Leave People and Their Chitterlings Alone
Every year during the holiday season, many foods are prepared that people have been waiting all year to savor. Among rarely served items like fruitcake, turkey and dressing, sweet potato pie, and coconut cake, there are the ever controversial chitterlings. I say controversial because although some see hog innards as a once-a-year treat, many others find the idea of eating such food to be repulsive. My stance on the subject of chitterlings is to let people enjoy what they enjoy.
Considering how short life is and how many bad things can befall us at any given moment, I refuse to tell anyone that they cannot have chitterlings for the holidays. Those who don't eat chitterlings, pork or meat will be quick to point out all of the health reasons not to eat that type of food. Some consider chitterlings to be slave food and they think the last thing a Black person should want to eat is slave food. Others simply think eating intestines is just disgusting. In my opinion, eating chitterlings would be no worse than eating caviar, oysters, escargot, or sucking crawfish heads. It is all a matter of opinion, which is why we should not try to force ours on others. And if you want to go biblical on us, just remember that shrimp, crab and lobster are also on that list of "not good for you" foods.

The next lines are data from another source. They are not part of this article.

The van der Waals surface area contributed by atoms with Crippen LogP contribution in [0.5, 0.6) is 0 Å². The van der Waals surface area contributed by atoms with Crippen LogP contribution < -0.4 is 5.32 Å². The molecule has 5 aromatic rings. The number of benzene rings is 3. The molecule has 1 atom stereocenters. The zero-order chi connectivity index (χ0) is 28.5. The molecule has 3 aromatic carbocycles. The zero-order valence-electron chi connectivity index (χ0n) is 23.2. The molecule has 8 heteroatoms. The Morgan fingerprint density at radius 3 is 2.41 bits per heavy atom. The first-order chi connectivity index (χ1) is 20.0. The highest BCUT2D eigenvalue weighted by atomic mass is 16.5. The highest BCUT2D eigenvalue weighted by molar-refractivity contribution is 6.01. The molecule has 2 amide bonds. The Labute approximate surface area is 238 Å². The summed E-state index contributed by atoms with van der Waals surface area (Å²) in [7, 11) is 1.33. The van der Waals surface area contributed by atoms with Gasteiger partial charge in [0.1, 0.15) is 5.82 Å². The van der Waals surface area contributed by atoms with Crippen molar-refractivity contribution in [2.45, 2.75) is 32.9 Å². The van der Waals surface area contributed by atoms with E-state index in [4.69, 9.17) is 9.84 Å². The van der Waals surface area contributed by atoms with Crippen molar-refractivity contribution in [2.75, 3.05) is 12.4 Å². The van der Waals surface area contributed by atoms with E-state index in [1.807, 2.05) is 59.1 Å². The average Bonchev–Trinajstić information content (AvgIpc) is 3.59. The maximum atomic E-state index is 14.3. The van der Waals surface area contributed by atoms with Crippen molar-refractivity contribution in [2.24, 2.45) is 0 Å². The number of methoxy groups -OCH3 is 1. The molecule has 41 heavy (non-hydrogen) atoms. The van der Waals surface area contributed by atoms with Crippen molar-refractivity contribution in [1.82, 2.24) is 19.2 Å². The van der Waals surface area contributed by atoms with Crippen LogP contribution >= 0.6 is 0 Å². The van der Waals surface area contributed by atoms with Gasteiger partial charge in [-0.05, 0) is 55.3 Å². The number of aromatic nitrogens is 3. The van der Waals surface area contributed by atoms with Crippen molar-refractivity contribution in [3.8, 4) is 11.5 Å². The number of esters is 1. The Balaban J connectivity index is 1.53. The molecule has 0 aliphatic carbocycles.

Now, I don't cook chitterlings and haven't eaten any in many years. I believe the last time I had them was at the "This Is It" restaurant in Houston. However, I have no problem eating a forkful or two if they are presented to me and I trust the cook. The worse thing that could happen is to be served unclean chitterlings! For those who want to cook chitterlings but have never done so before, please check out this video -- Cooking with Elaine: Chitterlings and Hamhocks with Rice.
Although many think of Black people when it comes to chitterlings, other cultures also eat chitterlings, including cow and sheep intestines. And although we might not directly eat certain animal parts, it is my guess that we are consuming these parts in many other ways by way of processed foods.
It seems to me that too many people these days enjoy judging and condemning what other people eat. Now, I am all for being healthy and having good eating habits, but we are talking about holiday celebrations and specialty foods. Most people cook things like chitterlings only once or twice a year. Perhaps some even cook these types of food in remembrance and honor of the slave ancestors. I know some say why eat that slave food now when you don't have to, but you must think much deeper than the food itself to understand why they do it. If you do not want to eat chitterlings, and even if you do not think other people should eat chitterlings, that is perfectly okay. But please just be quiet and let those who do eat chitterlings enjoy themselves. Most chitterling eaters probably do not care what you think about it anyway, so . . .
And to each his own!
Romans 14:3 Let not him that eateth despise him that eateth not; and let not him which eateth not judge him that eateth: for God hath received him.
November 29, 2020